Being Different

October 9th, 2010
[ Software Development ]

I noticed an undertone to the first day of talks at this week’s Business of Software. That was to be different, stand out, be unique. Create a different company. Towards the end of the day, when a speaker once again suggested that we all should build a ‘different company’, I considered raising my hand to ask… “But if everyone in this room follows your advice to be different, won’t all our companies end up being the same?”

I didn’t ask that question. In the end, that was good because it was answered by the final speaker of day 2 in the clearest way I’ve heard it before. Youngme Moon opened her brilliant talk with the following video:

My lame attempt to summarize: Strong brands stand out and somehow manage to get their customers to view their negatives as positives. Weak brands, through competing, drift towards sameness resulting in their customers viewing their positives as negatives.

One of her examples? While every furniture showroom competes by offering free delivery, great customer service, and quality product, only one brand stands out. There is only one strong brand in this space and it’s Ikea. The others have their positives flipped on them. Their amazing customer service results in “man I wish they’d just leave me alone when I’m in the store” while Ikea’s negatives are flipped as well, “Ah, assembling it is kinda fun”, “I can’t find anyone here who actually works at Ikea but this place is cool”.

Youngme also talked about how vulnerable different ideas are in their infancy. The reason being that a truly different idea is almost indistinguishable from a crazy idea. I’d love to see the looks you’d get if you’d suggested these ideas to Leon’s before Ikea came to Canada:

  • Let’s not offer shipping.
  • Let’s not compete by increasing the quality of our furniture.
  • Let’s offer free daycare to our customers.
  • Let’s not have great customer service, people can just roam around on their own.
  • Let’s put in a full restaurant with cheap breakfast and meatballs.

In that setting those ideas would be considered lunacy right? If you’ve committed to building a different company then crazy ideas are one of your most precious assets and allowing them to be squashed puts you straight on the path to sameness. You will quickly become indistinguishable from your competitors. If that’s your goal then eliminating crazy is a good start.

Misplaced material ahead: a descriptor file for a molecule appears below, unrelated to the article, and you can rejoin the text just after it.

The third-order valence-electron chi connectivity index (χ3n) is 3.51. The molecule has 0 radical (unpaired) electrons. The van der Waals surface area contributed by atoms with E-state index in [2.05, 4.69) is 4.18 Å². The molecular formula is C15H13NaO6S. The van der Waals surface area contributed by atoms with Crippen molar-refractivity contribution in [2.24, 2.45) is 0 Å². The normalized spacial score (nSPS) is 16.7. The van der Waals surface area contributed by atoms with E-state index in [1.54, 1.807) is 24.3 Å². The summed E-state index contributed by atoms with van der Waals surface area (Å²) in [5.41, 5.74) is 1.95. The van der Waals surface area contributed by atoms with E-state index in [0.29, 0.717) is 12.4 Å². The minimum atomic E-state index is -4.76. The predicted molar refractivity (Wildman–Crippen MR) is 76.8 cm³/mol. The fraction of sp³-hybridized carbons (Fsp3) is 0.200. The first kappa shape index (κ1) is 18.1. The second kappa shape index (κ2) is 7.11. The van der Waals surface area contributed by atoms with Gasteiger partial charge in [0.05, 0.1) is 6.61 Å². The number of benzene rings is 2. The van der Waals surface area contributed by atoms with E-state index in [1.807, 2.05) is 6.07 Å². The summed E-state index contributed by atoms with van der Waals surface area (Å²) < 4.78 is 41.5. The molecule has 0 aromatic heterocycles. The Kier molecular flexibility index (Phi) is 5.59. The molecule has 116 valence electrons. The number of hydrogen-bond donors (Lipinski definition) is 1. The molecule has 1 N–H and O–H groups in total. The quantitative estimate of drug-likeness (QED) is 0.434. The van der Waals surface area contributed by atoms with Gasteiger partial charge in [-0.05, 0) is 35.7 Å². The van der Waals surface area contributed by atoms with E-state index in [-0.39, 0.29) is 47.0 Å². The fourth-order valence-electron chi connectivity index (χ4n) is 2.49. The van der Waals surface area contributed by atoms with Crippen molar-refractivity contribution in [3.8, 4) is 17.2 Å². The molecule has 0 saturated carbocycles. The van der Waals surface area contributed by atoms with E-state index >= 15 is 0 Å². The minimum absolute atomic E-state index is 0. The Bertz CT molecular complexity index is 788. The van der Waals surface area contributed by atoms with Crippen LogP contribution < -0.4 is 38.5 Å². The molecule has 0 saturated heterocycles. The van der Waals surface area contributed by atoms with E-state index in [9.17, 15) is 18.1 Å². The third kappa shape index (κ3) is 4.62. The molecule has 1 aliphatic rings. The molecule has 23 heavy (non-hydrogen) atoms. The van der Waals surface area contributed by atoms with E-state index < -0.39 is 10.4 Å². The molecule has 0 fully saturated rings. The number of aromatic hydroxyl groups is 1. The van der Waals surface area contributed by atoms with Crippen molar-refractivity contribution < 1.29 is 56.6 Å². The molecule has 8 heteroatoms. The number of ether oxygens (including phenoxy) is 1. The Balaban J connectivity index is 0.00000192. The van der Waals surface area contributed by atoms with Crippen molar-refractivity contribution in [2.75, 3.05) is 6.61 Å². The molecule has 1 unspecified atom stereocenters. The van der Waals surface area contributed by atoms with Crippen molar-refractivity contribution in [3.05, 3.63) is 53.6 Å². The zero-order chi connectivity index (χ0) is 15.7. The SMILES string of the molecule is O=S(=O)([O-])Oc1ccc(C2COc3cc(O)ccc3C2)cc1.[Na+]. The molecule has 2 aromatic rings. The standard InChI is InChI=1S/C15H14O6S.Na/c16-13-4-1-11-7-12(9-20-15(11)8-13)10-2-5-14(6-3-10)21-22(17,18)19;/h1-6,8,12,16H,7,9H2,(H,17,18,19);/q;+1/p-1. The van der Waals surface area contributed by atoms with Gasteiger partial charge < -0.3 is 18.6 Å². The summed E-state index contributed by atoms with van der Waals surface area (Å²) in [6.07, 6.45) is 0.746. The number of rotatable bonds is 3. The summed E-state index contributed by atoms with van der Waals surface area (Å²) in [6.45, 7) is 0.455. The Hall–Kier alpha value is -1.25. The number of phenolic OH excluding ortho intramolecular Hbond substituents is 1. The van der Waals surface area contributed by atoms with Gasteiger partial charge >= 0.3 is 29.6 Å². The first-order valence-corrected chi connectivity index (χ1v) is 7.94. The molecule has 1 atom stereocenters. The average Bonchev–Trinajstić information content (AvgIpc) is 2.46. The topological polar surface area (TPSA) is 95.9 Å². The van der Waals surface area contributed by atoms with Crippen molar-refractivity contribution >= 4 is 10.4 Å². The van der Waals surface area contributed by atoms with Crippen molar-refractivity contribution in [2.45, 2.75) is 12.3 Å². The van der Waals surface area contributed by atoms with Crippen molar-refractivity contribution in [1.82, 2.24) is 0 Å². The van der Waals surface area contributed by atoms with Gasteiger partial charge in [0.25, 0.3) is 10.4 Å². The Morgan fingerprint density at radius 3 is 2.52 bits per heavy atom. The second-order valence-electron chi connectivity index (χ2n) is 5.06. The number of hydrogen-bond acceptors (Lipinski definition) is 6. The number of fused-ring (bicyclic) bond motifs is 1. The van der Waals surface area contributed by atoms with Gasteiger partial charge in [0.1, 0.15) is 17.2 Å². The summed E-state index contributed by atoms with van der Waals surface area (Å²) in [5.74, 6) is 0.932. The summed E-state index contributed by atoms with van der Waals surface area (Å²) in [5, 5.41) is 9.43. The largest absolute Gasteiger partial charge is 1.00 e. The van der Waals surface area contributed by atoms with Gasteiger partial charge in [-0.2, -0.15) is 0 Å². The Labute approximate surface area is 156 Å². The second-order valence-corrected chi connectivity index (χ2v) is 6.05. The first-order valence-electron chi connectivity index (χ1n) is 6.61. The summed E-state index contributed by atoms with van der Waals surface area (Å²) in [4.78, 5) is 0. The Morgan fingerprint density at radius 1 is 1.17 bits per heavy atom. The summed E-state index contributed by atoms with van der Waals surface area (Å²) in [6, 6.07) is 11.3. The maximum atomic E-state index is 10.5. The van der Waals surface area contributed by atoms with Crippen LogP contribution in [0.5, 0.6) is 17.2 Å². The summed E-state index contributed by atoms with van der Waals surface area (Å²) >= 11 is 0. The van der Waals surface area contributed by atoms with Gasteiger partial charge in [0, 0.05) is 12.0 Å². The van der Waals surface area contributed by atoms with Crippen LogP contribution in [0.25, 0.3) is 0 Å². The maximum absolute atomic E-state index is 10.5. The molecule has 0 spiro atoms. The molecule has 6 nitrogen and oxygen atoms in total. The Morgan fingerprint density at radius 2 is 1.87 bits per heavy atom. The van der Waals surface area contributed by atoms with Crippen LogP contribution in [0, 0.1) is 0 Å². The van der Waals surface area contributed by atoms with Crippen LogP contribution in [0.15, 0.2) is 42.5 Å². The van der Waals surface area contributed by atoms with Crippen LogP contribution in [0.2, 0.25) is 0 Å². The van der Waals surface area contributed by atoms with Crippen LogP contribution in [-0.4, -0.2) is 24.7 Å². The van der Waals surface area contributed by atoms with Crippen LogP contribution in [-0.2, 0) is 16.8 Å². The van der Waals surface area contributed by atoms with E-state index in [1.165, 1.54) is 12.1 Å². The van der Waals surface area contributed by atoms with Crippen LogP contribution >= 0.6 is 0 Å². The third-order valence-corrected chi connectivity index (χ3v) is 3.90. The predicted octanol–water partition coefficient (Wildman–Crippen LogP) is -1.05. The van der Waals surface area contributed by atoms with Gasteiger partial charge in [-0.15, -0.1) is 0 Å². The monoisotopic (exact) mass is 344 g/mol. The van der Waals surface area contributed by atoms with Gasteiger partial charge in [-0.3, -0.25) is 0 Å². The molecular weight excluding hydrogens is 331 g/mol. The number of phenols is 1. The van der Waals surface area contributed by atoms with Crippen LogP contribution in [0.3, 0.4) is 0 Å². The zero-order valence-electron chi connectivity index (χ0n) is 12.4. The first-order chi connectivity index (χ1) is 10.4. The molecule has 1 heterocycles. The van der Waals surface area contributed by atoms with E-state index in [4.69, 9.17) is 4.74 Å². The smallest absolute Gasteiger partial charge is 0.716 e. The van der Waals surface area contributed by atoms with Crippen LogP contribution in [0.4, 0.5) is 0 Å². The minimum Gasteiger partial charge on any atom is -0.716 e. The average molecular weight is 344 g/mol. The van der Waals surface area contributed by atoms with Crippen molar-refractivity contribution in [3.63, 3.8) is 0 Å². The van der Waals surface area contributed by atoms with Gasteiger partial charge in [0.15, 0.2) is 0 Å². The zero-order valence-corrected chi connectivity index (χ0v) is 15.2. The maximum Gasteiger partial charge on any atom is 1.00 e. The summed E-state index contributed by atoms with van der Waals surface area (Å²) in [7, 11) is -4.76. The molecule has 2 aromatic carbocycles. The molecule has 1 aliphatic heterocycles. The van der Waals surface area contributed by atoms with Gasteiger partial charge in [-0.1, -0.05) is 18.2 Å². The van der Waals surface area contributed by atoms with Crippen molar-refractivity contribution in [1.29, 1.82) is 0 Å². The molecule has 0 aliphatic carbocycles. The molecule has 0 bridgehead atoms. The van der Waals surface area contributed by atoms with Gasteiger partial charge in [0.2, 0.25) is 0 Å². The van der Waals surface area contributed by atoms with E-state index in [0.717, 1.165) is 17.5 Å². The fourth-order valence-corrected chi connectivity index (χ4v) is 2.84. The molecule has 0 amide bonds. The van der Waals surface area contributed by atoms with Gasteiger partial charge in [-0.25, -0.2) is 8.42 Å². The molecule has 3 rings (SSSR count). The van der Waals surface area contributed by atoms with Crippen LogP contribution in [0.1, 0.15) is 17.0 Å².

Dharmesh from Hubspot talked about how your business has to make happy customers not make customers happy. What’s the difference? The latter is about tooling your entire business to churn out happy customers. The former would have killed Ikea. Had Ikea focused on making their customers happy they would have quickly offered free shipping, made their crappy furniture better quality and easier to assemble etc. In short they would have become the same as everyone else.

Does this mean you need to focus solely on your negatives, build crappy software and make your customers hate you? Well no. If, however, you have decided that being different is important then you need to decide what negatives you’re going to hold on to. Don’t apologize for them, in fact start trumpeting them. Being different for the sake of being different is being a clown. Being different to create a bit of friction and offer your customers a better overall experience is the path to a strong brand. If different is you then you also need to hold crazy in high esteem and foster it and you need to worry less about making everyone happy.

A personal example? I own a Daihatsu Hijet Jumbo. For me it’s the perfect truck. Someone recently told me “you have the coolest truck in Guelph”. People smile when I drive by, kids shout and cheer at the truck, people take photos of it, etc. Sure they’re laughing at me but if you’re building a brand, isn’t being noticed important?

Why is this crappy little truck cool anyway? Look at all the negatives. You have to drive on the other side of the car, it’s so small you can’t fit anything in it, nothing’s automatic, it barely does 100 km/h, you have to shift gears with your left hand, there’s hardly any room in the cab etc etc. Somehow though, all those negatives are considered positives and people think it’s a cool truck? If Daihatsu aggressively tried to make their customers happy, what would they do? I’m sure you can imagine what the average company would do and within a few years their trucks would look like every other truck on the road. They would become same.

I say keep up the crazy, own your negatives, do something different!

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  • Steve Partridge

    Every now and then I read something that just resonates, inspires me, and makes me feel that even if my ideas are crazy its OK. This is one of them! Great post, and my list of ‘books to read’ just grew by 1.

  • brydon

    Thanks Steve. I’m only 1/4 way through the book but it’s great so consider bumping it up your list. Neil liked it so much he bought everyone at Business of Software their own copy.